Warning: Major Spoilers Below!
Marvel’s previous two Netflix exclusive series were highly acclaimed and extremely popular, meaning that their newest, Luke Cage, had a lot going for it. But with such an unknown character, could Marvel make an interesting show for those who had never even heard of him? Or would the end result be a drop in the superhero bucket? I’d say about fifty-fifty.
The show begins with Luke Cage working at a barbershop in Harlem, NYC. He lifts up a fridge and (gasp) he has super powers! Luke is also an escaped convict, which is pretty important. After some well-executed character development showing Luke as just a big softy, the owner of a barber shop called Pops is murdered by the notorious crime boss Cottonmouth, who also destroys the entire shop. This is Luke Cage’s main reason to come out of hiding and start beating up baddies. There’s also some heat between him and the police force, but I’ll get to that in a bit.
This all sounds very super-hero, I know, but it’s the moments where it steps away from that formula that the Luke Cage really shines. Pretty much every major character in the show is African American, which makes sense given the setting of Harlem. One of the major themes throughout is the daily struggles Harlemites and African Americans have to go through. Every single character is affected by this environment, especially the villains, so the theme really works. Luke was wrongly convicted of murder and sent to jail, Cottonmouth was part of a drug-dealing family when he was young and had to sacrifice his dream of playing music in order to take over, and even most of the side characters are shown with such problems.
It’s a smart divergence from the original comics, where these issues are present but not nearly as prevalent. With race, discrimination, and prejudice being such a huge topic today, it was appropriate to make a show revolving around not only Luke Cage but also these problems. In this way, Luke Cage feels a lot like a think piece at first. It presents these ideas and asks the viewer to consider them. This drastic difference from not only the original Power Man comics, but the entire Marvel formula, is what keeps the show interesting and unique.
Supporting this is one of the show’s main villains: Cottonmouth. He is a villain, yes, but he truly believes that his actions are for the greater good. He murders and destroys in the name of Harlem. Cottonmouth believes that the neighborhood needs a strong hand to knock it into shape, which starts to make more and more sense further into the show. His backstory shows he never actually wanted to delve into crime, but music. Forced into his role as a crime boss, Cottonmouth might as well make the best of it. He believes in the “ends justify the means” ideology and it’s hard to argue with the results when the broader scope is shown.
But, when it gets into peculiarities, it’s also easy to dislike Cottonmouth, a characteristic that should be shared by all villains. Luke often has to help the victims of Cottonmouth’s gang, which provides character development for both Cage and the setting itself. Seeing these individuals displaced by Cottonmouth’s actions adds to Luke’s personal vendetta against him. It causes the viewers to root for the protagonist during those times, but also understand Cottonmouth’s perspective when it focuses on him. This duality kept me watching. The viewer knows who has to win in the end, but that doesn’t stop them from considering both sides. That quality is a welcome change from the Marvel formula.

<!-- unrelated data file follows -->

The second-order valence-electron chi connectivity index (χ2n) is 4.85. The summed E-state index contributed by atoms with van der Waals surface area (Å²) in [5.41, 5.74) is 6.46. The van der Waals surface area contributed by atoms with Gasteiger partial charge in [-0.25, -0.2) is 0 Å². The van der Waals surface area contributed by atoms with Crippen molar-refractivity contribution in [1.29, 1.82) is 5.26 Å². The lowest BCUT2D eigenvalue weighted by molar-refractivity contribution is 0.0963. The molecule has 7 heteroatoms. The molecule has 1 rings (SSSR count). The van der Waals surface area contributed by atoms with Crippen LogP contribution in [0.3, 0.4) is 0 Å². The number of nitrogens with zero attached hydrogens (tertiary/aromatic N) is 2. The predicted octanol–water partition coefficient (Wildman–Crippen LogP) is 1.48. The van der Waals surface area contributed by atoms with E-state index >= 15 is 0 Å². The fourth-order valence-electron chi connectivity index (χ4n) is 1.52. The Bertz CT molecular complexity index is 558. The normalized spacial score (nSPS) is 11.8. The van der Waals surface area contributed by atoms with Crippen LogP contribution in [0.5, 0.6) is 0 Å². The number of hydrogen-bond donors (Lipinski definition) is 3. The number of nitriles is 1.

Unfortunately, it doesn’t last forever. About halfway through the season, Cottonmouth — on of the most understandable, relatable, and intriguing villains in Marvel — is killed and replaced by a much more generic duo of villains. One a corrupt and slightly insane politician and the other an assassin bent on bringing down Luke Cage. While Cottonmouth’s story was different and captivating, these two are completely generic and wholly unlikeable. The politician is shown as weak and easily manipulated, so she doesn’t feel like an actual threat, especially since the only tools at her disposal are completely useless against Luke. The assassin is a little more interesting, but feels like your average villain hoping for revenge. These two combined — as well as the loss of Cottonmouth — caused me to lose almost all interest in the show.
In fact, Luke Cage and his love interest — Claire Temple — were the only characters I liked by the end. The villains are dull, and the Police Department is just frustrating. They’re only a road block for Luke to conquer, but they get so much screen time because of the detective character Misty Knight, who is equally aggravating. She’s presented as this strong, independent character but later breaks down crying constantly and has to be protected by Luke on more than one occasion. Her character represents the show as a whole: constantly battling its own theming and goals.
Luke Cage started with a lot of promise. It preached some important messages and its themes were endearing. Cottonmouth provided for an awesome antagonist and mirrored Luke’s goals, resulting in an interesting and different duality. But, when that character was killed, the show seemed to lose sight of all of that. Luke Cage started feeling less like an average guy trying to get by and more like a superhero dedicated to protecting the universe (A.K.A not relatable). The two new villains presented themes that have been rehashed for the past decade. The show went from a think piece providing a look at the everyday struggles of a Harlemite with a superhero twist to a superhero show where insanely strong dudes beat on each other until the hero inevitably wins.